Fasting: A cross-cultural perspective on the season of Lent
The Season of Lent brings to mind the historical practice of fasting, of “giving up” something in order to “take up” something else.
Fasting has been a spiritual practice from biblical times. In the Sermon on the Mount, Jesus included instructions on three particular “acts of righteousness”—almsgiving, prayer and fasting (Matt. 6:1-18).
Both Muslims and Christians of Central Asia, including Afghanistan, India, Iran, Bangladesh, Pakistan and Turkey, practice fasting. Devout Muslims worldwide fast for thirty days each year during the month of Ramadan, when no food or drink is permitted during daylight hours. Muslim parents encourage children to start fasting at about age 7-10. This fasting is connected with feasting and almsgiving, since breaking the fast each evening is a time for celebration with family and community, and many give gifts to the poor during Ramadan.
For the most part, the Christian church in Pakistan observes seventy days of fasting every year—thirty days with their Muslim neighbors during the month of Ramadan, and in addition, forty days during Lent according to the Christian calendar, between Ash Wednesday and Easter Sunday. For Christians in Pakistan, Lent is a community-based season. The body of Christ practices repentance and righteous acts that include celebrations of fellowship and worship in their homes, showing the love of Christ to the extended community. Devoted people try to observe all forty days during Lent by not drinking or and eating during the day (except for Sundays). Some churches schedule retreats to encourage pastors and worship leaders to fast and to teach their congregation to practice fasting in combination with prayer. Although Muslims may eat and drink all night long during Ramadan, Christian fasting usually involves only one meal in the evening. Families host special prayer meetings in their homes, inviting others to join them. Christian families may also place daily offerings in a little clay bank throughout Lent, bringing their banks to church for Maundy Thursday services as their offering. Some take special offerings of money and food for neighbors.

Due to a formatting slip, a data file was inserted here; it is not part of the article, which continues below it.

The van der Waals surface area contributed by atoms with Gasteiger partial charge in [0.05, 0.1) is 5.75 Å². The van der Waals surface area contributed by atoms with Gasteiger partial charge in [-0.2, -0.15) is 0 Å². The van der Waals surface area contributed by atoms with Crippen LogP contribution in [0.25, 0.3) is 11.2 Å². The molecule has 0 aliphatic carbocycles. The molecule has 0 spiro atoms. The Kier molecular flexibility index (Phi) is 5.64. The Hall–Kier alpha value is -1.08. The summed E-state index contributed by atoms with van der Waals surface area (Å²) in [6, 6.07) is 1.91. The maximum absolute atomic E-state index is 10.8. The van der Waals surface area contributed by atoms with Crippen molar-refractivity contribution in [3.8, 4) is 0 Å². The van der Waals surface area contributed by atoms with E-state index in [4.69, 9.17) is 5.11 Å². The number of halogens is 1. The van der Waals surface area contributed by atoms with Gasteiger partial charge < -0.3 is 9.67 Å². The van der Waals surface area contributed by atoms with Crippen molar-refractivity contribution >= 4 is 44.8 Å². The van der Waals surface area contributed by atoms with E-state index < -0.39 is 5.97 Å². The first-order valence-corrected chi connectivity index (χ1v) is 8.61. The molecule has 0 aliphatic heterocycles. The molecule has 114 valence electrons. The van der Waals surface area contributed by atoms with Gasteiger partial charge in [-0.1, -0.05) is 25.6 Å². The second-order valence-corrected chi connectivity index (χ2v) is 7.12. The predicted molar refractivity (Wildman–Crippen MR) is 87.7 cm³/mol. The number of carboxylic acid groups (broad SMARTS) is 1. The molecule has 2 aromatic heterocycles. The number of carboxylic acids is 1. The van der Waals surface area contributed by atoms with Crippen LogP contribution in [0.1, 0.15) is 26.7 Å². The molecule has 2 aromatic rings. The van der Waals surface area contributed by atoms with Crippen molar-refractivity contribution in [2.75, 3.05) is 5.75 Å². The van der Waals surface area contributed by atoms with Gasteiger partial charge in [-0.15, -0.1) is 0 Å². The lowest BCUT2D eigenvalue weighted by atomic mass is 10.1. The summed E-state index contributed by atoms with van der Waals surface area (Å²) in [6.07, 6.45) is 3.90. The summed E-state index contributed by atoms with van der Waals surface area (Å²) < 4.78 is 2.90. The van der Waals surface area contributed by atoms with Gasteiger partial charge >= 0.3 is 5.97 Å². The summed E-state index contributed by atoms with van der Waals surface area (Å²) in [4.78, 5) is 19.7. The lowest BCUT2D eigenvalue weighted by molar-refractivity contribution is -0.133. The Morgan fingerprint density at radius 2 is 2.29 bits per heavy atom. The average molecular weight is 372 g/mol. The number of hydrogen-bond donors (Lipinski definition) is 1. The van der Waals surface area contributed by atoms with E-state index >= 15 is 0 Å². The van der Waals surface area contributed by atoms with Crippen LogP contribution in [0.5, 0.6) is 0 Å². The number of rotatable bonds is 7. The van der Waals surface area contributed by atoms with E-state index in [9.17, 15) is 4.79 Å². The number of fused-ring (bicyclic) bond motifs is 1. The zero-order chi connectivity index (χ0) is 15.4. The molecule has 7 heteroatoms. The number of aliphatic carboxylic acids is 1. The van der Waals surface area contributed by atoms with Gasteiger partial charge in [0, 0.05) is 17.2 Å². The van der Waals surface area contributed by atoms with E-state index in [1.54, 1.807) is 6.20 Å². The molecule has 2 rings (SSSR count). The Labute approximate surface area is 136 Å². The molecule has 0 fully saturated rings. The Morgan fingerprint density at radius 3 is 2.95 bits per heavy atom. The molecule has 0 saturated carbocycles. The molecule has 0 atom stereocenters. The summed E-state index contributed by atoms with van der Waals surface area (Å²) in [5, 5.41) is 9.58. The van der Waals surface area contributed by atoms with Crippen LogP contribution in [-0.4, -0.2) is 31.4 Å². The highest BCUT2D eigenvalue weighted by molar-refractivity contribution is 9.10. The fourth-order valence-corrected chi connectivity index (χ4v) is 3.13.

The mighty men and women of God in scripture always combined fasting with prayer. Moses, David, Elijah, Esther, Jeremiah, Daniel, Ezekiel, Nehemiah and other prophets from the Old Testament knew the power of fasting and prayer. In the New Testament, Jesus Christ himself fasted forty days in the wilderness when preparing to begin his ministry. He taught and encouraged his disciples to fast with prayer in order to be better prepared and empowered to serve. The Apostle Paul and churches in the early centuries also practiced fasting. In biblical and church history wherever and whenever people had a strong desire for God’s guidance, renewal, and power, they combined prayer and fasting.
Christians in Pakistan, living in a majority Muslim culture, continue this practice. In the post-modern Western world, both communal and personal fasting have largely disappeared against a backdrop of consumerism, comfort and prosperity. Restoring the practice of fasting in the Western church may help to reinvigorate their spiritual life through the combined practices of prayer, almsgiving, and fasting, in order to prepare individuals and churches for more faithful service. God’s power through prayer, fasting, and almsgiving is still available.